Using group policy is the ideal method of mapping network drives. Not only is it easier to understand for people who aren’t into scripting, it’s also easier to keep track of and audit.
This guide will walk you through each step of pushing out a mapped drive as well as taking advantage of item level targeting to make sure that drive only goes to who and what you want it to.
Mapping Drives with Group Policy vs Logon Scripts
As mentioned earlier, group policy tends to be much easier for most admins to understand than scripting.
Using group policy over scripting is also more efficient. It can decrease logon times since scripts have to run every time the user logs in.
The ability to use item level targeting is also huge for the group policy method. This lets you control exactly who and what gets your policy to push out your drive.
Since group policy is tightly integrated with your Active Directory, it’s very scalable.
Let’s take a look at the most common use for mapping network drives with group policy, departmental network shares.
How to Map a Drive for Departmental Use with Group Policy
Here we are going to a create a group policy using item level targeting to push out a mapped network drive for Accounting based on a user’s membership to the Accounting security group.
You could just as easily use item level targeting to push out drives by OU or a number of other things, which we’ll get into during the tutorial.
Part 1. Create a New Group Policy Object
- Open Group Policy Management with a privileged account.
- Right click the OU that you want to link the new GPO to and click on “Create a GPO in this domain, and Link it here….” This will be a user GPO so you’ll want to link it to the OU that contains your user accounts.
- Enter a name for your new GPO
Part 2. Edit Your GPOs Settings
- Right click your GPO and click on Edit
- Expand User Configuration -> Preferences-> Windows Settings -> Drive Mappings
- Right click on Drive Mappings and then click on New -> Mapped Drive
- In the box that opens, choose Update for the Action (since we want to push a new drive rather than replace an existing drive).
- Enter the location of the shared folder you are wanting to push to your users. In my case, I have created an Accounting folder on the file server FileServer1 and shared it with the Accounting Dept security group read/write access to it.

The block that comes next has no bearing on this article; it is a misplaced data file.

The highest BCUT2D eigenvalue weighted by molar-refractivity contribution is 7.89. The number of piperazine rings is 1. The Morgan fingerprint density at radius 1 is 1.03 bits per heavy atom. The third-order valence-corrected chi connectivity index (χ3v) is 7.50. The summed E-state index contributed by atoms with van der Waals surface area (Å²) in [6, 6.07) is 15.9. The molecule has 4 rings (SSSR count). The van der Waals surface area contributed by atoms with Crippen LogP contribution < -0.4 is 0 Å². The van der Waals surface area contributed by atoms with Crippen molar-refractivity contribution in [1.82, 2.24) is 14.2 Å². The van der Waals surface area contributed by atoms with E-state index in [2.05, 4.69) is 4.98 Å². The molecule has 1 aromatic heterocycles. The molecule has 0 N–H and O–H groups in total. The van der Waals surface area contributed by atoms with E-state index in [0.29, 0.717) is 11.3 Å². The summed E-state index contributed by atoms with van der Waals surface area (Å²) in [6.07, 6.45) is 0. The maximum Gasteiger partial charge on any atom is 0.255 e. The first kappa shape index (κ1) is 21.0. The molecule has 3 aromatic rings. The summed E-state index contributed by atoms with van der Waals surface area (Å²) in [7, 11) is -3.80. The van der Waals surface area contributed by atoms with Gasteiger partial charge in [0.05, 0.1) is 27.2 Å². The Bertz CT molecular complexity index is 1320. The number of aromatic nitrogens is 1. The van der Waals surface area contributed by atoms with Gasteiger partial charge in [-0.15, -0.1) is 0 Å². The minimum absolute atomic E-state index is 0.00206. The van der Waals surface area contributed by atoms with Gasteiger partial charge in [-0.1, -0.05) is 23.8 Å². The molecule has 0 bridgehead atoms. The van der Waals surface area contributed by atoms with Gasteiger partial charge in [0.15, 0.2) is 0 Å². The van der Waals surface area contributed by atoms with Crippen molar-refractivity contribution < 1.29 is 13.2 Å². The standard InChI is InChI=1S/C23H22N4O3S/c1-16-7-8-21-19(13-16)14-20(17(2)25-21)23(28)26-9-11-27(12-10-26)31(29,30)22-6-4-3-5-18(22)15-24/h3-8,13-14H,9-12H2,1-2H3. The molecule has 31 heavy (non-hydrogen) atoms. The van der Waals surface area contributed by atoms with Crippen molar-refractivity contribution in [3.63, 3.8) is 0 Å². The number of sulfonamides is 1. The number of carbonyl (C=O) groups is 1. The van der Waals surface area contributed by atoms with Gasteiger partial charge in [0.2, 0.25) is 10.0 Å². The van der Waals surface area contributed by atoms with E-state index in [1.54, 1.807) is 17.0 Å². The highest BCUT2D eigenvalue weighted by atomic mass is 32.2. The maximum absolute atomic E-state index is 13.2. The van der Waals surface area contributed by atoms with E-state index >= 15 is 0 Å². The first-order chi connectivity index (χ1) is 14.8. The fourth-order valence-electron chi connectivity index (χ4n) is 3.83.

Pro Tip: You can also use this method to create individual user folders by creating shared folders for each user in your domain named after their username and using the %LogonUser% variable in your share path to point the mapped drive to their matching folder.
You can press F3 to see all of available variables for use.
- Give your share a label if you want the drive that shows up on the computer to have a different name from the folder you created.
- Choose a drive letter to use.
- Click on the Common tab at the top of the box.
- Check Run in logged-on user’s security context, unless you have a good reason not to.
- Check Item-level targeting
- Click on the New Item dropdown in the upper left corner, choose security group, then click the elipse box (…) and browse for the security group you want the members to be a part of in order to receive this drive mapping.
- Click Ok to close the Item Level Targeting properties and then OK again to close the New Drive Properties.
Part 3. Update Group Policy on Your Computers
We need to update Group Policy in order for the drive to show up. The simplest way to do this is to reboot the computer.
- Have your user restart their computer.
- Have the user log in.
- Verify the new drive has appeared. It should be listed under Network Locations.
- If the drive has not appeared, perform a gpupdate /force and reboot the computer again or have the user log off and then back on again.
From this point forward, any user that you create within the OU that you linked this GPO to that is also added to the accounting group will receive this mapped drive.
Like I said earlier, you could also choose to use item level targeting to push out drives based on what GPO a user is in and many other factors. You can even change the condition to “not” and push the drive to everyone that is not a member of a particular group. The options are endless.
NOTE: I do have one caution to mention, if the computer is not connected to your network when the user logs in (in the case of laptops and tablets) the drive may not map. This can cause issues if your user logs in and then launches a VPN client.
To resolve this, you’ll need to edit your GPO and choose the Reconnect option on the General Tab.
Pushing out mapped drives with group policy is a quick and painless process. It’s incredibly flexible and keeps everything simple. All of this leads to less trouble down the road and a better experience for you users.Hopefully you found this guide useful. Let us know if you have any troubles in the comments below!
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